Recently, I had the opportunity to teach on a variety of issues including anxiety, depression, psychoses, anger, suicide assessment, addictions and personality disorders. Sometimes, because I think about these issues quite a bit, I approach them in a detached way. As I plough through my material, I can forget that the people I am teaching and equipping might be strugglers as well as helpers. Imagine that--people in training may be in the process of seeing God’s redeeming work of change in their own lives.
Let me share two examples with you:
While teaching a seminary class on addictions, I mentioned the difference between substance addictions and lifestyle addictions. When most people hear the word “addiction” they immediately think alcohol, marijuana, or pain killers; the usual suspects. Yet, some people fail to see that issues like gambling, shopping, spending time on the internet, and pornography qualify as addictions, also. If you look at how either of these types of addictions affect the brain, you will notice clear similarities. Habituation and tolerance both arise as you indulge in the behavior. The person will experience similar withdrawal symptoms, too.
During the break, I was organizing my notes and a young woman approached me. I assumed she had a technical question about the syllabus or some assignment, but that was not why she wanted to talk. She discreetly and helpfully shared about her husband’s addiction to pornography and how it had impacted their marriage. While she was realistic, she was hopeful because of what God had been doing in their relationship. I was heartened and thankful that she was willing to share that with me. It changed the rest of my teaching on addiction that afternoon.
Another startling example happened when I was teaching on suicide and suicide assessment. Once again, I found myself working through the details of suicide statistics. 41,000 people will commit suicide in the United States this year. Most of them will be men even though women will try more often. Men are more “successful” because they use more violent means.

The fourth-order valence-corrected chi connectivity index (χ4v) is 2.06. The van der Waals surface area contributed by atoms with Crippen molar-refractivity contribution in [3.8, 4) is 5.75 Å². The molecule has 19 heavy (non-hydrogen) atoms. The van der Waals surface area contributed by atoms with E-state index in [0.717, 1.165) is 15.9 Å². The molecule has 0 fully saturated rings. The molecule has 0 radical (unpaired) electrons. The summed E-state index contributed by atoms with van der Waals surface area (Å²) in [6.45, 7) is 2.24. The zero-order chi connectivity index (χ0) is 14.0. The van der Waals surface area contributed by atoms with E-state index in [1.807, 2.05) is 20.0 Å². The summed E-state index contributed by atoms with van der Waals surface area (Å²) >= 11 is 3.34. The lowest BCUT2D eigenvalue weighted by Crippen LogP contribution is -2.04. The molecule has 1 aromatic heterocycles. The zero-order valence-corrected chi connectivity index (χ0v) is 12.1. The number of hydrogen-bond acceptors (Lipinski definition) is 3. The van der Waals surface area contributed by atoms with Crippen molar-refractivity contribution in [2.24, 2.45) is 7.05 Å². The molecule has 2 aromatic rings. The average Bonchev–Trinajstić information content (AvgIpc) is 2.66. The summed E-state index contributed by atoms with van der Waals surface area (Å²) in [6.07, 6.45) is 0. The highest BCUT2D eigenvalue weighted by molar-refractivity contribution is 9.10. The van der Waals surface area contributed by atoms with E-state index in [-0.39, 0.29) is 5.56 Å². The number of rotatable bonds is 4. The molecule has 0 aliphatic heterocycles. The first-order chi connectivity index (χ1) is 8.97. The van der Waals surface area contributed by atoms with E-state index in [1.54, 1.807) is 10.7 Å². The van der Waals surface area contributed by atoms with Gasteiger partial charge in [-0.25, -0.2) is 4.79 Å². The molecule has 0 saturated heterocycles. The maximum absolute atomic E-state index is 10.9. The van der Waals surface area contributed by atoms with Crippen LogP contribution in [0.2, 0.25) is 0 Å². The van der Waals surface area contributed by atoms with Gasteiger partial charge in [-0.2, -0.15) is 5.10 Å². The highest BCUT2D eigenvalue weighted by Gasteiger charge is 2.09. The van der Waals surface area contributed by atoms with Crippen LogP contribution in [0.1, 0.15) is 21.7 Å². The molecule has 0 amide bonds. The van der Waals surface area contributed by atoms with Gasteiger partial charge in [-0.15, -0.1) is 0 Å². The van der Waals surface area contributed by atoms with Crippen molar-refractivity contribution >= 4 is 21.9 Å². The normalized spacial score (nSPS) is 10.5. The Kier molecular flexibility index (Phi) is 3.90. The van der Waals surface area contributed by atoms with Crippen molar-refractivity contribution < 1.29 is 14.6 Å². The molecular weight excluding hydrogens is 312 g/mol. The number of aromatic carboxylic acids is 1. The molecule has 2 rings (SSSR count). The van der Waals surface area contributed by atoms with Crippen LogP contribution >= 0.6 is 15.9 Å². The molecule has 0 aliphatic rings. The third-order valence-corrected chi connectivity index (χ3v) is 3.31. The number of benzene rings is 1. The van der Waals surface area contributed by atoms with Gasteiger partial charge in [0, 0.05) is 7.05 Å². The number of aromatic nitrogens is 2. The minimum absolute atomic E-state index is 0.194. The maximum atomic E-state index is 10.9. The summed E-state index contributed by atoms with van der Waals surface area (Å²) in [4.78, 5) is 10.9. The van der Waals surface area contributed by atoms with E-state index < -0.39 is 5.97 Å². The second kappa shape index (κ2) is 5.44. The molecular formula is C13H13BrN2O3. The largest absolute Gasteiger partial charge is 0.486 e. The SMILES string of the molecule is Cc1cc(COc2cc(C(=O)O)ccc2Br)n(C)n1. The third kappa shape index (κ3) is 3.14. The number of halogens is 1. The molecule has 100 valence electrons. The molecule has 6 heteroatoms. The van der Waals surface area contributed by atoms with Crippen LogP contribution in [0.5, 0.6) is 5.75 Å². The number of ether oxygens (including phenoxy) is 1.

After teaching on helpful ways to assess whether someone is seriously committed to harming themselves, I casually opened it up for some Q & A. A few technical questions were asked, and then another young woman shared her story. She said that one year ago, she had her suicide all planned out. She had written a note, had the means to kill herself and was going to follow through as soon as she returned home from a Christian camp! She then said that God had worked powerfully over the week and she had become a Christian. She returned home a radically different person. I was humbled by her confession. There she was, sitting in the front row, taking notes for about 45 minutes, and then she shared her story.
Once again, I was awakened to the fact that real sufferers are always in my audience. The impact was almost like a reset button for me. When I am teaching, I am more than a “talking head” disseminating information. Rather, I am a servant speaking words of life to people who need grace. You really never know who is listening.
Copyright © 2015 Timothy S. Lane